Jump to content
Complete France Forum

Electricity consumption on standby


Recommended Posts

This season I've noticed that our electricity consumption seems to be a bit higher than usual,  and to cut a long story short I decided to do some sleuthing.

Unplugging everythig obvious (such as fridges,  depp freezes,  lights etc) left a running consumption of 260 W (370 if you look at the reactive figure) as read off our EDF meter.

Well that shook me,  that's 1 kWh consumed every four hours,  that's 6 kWh a day costing about 30 p daily.  Over a summer that's £54.

Further unplugging revealed that the computer on stand by (with a few other things like a minidisc recorder,  ADSL box etc) was consuming 30 W.   A hifi system (with the amp on to pass audio from a sat box to a (hem hem) FM transmitter was using about abother 90 W,  another sat system + TV in standby  in the kitchen was using 30 W.

But the shock was that the microwave (which is what I got the final tranche narrowed down to) was using 40 W (90 W reactive) just sitting on the counter.

Now I realise that at low levels the EDF counter is likely to start showing erroneous figures,  but this is still pretty worrying.

Some of our increase this year is due to having obtained ADSL;  instead of waiting until 7.00 pm to go onto dial up (when it got much cheaper for us) the computer is switched on in the mornings for me to have a quick peek at the internet (and of course the fine folk on this forum) - this tendency has not been helped by the dreadful weather this summer that has made the computer an attractive alternative to going out and battling with our 12 Ha in the rain.   Even though the computer is switched to go off after a period this has undoubtedly pushed up our consumption.

But the point of this post is that I have been wasting a fair bit of money, and whilst very little CO2 has been produced (as 85% of France's electricity is produced by nuclear fission) I'm hardly doing my bit for the environment in general.

So the microwave will go on a switched adaptor,   a way will be found to bypass that elderly amp so that sat audio goes direct to the (hem hem) transmitter,   the computer settings will be further reviewed,  etc etc.

I post this because I have - even as someone relatively technical - been shocked by the findings.

Link to comment
Share on other sites

Interesting post Martin and something, as a naturally born skinflint, I've been interested in for some time. Although I've not gone as far as your in depth investigation, I've also been well aware of the consumption of many household items when left plugged in, but not switched on.

One thing I've done to try reduce the leccy bill is to use one of these switched extention leads for for audio/video equipment so that the whole lot can be easily switched off when not in use, and I usually do this every night. I've also got this type of set up in place for the computer equipment with the ASDL modem on a separate switch so that it can be switched on for the laptop in another part of the house.Incidentally, leaving the modem on has been talked about on here before and I've never had a problem with turning it off when not in use.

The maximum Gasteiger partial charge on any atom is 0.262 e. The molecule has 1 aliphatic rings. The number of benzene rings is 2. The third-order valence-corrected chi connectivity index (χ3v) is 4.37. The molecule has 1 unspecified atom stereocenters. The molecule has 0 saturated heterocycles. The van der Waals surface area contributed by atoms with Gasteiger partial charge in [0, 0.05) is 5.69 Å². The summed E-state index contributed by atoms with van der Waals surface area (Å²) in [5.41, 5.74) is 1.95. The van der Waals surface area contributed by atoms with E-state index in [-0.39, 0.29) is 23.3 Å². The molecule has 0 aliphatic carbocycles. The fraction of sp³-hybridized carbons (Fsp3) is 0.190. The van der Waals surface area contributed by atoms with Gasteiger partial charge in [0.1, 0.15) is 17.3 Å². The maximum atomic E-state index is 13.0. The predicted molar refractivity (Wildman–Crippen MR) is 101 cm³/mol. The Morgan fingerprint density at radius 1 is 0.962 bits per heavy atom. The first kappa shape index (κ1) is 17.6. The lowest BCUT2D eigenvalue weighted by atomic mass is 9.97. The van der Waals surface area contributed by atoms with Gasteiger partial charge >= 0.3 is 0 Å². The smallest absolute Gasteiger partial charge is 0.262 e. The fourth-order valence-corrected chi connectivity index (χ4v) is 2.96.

Of all the items you mention though, it was the consumption of the microwave that intrigued me the most. I always unplug ours when away for more than a couple of days, but I will certainly be paying more attention to it now. I may even go as far as looking at the manual to see if it gives any power consumption figures.

Tim

Link to comment
Share on other sites

I recently purchased an energy monitor to assess the electricity consumption of the various households itmes both in the gite and at home (I did not pay that much for it though!):

http://www.conrad.fr/

I was happy to see that my usual wash @ 50º  at low rate was not as excessive as I feared and that even 1 hour of drying towels at low heat and low rate was fine too.

I still have to check on the hot water tanks and I will make a point of checking the microwaves

Link to comment
Share on other sites

I still find that microwave figure unbelievable,  and when we come out next year I'll bring our energy monitor with us from the UK to see if it gives the same figure.   However it was the case that the 40 W (90W reactive) reading vanished off the meter when I pulled the plug on the microwave.

Of course I suppose one should save as much as possible,  but in a way turning things off at night is less tempting when the "heures creuses" are in action for most of the time one is asleep.   As Clair says,  tumble drying is NOT that expensive if used sensibly,  and the dishwasher on at night is also very very cheap (and we use next to no detergent as in our area the wash is fine on a level teaspoon of powder - I'm convinced that the ads for dish washer tablets are a con for most people as they will be designed for hard water areas and often you could get away with one quarter of what they tell you -  hence we always buy in powder form,  better for the septic tank too!)

It's just so annoying that so many gizmos (particularly DVD recorders,  sat boxes,  ADSL boxes) are computer based and therefore seem to spend a good two minutes scurrying about wondering what's hit them if you turn them off when not in use.    Whcih is a pain if you rush in and miss the headlines because the box is doing its run-up.

Link to comment
Share on other sites

Further to the microwave consumption,  I think we can assume that it is exaggerated by the meter.   Having tested it in a slightly different manner (by putting a low load onto the supply (250 W) and then ADDING the microwave by plugging it in) it does not alter the non-reactive figure at all,  while it pushes up the reactive figure by 30W.    I suspect that the EDF meter is only giving a rough figure at vanishingly low power levels and is being thrown by the fact the the microwave in standby is presenting a very uneven (from a reactive point of view) load.